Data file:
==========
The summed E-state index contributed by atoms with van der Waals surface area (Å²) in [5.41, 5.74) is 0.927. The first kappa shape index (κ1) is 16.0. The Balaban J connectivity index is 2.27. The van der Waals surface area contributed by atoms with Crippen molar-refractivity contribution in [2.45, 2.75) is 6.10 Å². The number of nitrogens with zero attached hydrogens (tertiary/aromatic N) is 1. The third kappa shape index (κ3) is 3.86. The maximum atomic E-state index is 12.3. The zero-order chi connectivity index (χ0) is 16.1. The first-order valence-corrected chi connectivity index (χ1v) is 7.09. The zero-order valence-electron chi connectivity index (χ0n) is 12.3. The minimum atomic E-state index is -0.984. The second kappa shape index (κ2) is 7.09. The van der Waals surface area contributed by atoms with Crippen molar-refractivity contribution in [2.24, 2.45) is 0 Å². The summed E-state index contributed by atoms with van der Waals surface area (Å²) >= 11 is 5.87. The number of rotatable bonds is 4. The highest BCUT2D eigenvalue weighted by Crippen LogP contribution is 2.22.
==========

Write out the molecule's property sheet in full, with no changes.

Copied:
The summed E-state index contributed by atoms with van der Waals surface area (Å²) in [5.41, 5.74) is 0.927. The first kappa shape index (κ1) is 16.0. The Balaban J connectivity index is 2.27. The van der Waals surface area contributed by atoms with Crippen molar-refractivity contribution in [2.45, 2.75) is 6.10 Å². The number of nitrogens with zero attached hydrogens (tertiary/aromatic N) is 1. The third kappa shape index (κ3) is 3.86. The maximum atomic E-state index is 12.3. The zero-order chi connectivity index (χ0) is 16.1. The first-order valence-corrected chi connectivity index (χ1v) is 7.09. The zero-order valence-electron chi connectivity index (χ0n) is 12.3. The minimum atomic E-state index is -0.984. The second kappa shape index (κ2) is 7.09. The van der Waals surface area contributed by atoms with Crippen molar-refractivity contribution in [2.24, 2.45) is 0 Å². The summed E-state index contributed by atoms with van der Waals surface area (Å²) >= 11 is 5.87. The number of rotatable bonds is 4. The highest BCUT2D eigenvalue weighted by Crippen LogP contribution is 2.22.